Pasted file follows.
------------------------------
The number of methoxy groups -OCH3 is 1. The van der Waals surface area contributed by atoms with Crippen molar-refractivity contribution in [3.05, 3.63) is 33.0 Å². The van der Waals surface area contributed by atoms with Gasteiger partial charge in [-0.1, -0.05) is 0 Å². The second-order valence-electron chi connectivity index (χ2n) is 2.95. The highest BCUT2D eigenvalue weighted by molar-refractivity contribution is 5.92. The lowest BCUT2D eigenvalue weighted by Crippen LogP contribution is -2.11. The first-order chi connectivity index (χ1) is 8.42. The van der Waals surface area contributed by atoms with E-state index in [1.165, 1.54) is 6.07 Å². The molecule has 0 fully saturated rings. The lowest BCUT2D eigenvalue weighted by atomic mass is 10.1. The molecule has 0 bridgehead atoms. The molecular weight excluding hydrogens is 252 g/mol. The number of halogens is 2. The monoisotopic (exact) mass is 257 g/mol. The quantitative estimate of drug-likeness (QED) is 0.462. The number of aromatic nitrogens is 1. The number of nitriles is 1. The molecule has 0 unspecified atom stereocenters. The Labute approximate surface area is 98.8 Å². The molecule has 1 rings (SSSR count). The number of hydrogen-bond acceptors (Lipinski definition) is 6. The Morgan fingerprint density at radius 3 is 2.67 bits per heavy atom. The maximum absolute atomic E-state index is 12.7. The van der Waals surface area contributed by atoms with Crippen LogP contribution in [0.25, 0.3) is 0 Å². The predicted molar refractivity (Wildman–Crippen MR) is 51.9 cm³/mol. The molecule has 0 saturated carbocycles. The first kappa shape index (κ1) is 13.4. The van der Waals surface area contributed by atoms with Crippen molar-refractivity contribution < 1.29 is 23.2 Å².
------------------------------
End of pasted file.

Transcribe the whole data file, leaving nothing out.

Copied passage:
The number of methoxy groups -OCH3 is 1. The van der Waals surface area contributed by atoms with Crippen molar-refractivity contribution in [3.05, 3.63) is 33.0 Å². The van der Waals surface area contributed by atoms with Gasteiger partial charge in [-0.1, -0.05) is 0 Å². The second-order valence-electron chi connectivity index (χ2n) is 2.95. The highest BCUT2D eigenvalue weighted by molar-refractivity contribution is 5.92. The lowest BCUT2D eigenvalue weighted by Crippen LogP contribution is -2.11. The first-order chi connectivity index (χ1) is 8.42. The van der Waals surface area contributed by atoms with E-state index in [1.165, 1.54) is 6.07 Å². The molecule has 0 fully saturated rings. The lowest BCUT2D eigenvalue weighted by atomic mass is 10.1. The molecule has 0 bridgehead atoms. The molecular weight excluding hydrogens is 252 g/mol. The number of halogens is 2. The monoisotopic (exact) mass is 257 g/mol. The quantitative estimate of drug-likeness (QED) is 0.462. The number of aromatic nitrogens is 1. The number of nitriles is 1. The molecule has 0 unspecified atom stereocenters. The Labute approximate surface area is 98.8 Å². The molecule has 1 rings (SSSR count). The number of hydrogen-bond acceptors (Lipinski definition) is 6. The Morgan fingerprint density at radius 3 is 2.67 bits per heavy atom. The maximum absolute atomic E-state index is 12.7. The van der Waals surface area contributed by atoms with Crippen LogP contribution in [0.25, 0.3) is 0 Å². The predicted molar refractivity (Wildman–Crippen MR) is 51.9 cm³/mol. The molecule has 0 saturated carbocycles. The first kappa shape index (κ1) is 13.4. The van der Waals surface area contributed by atoms with Crippen molar-refractivity contribution < 1.29 is 23.2 Å².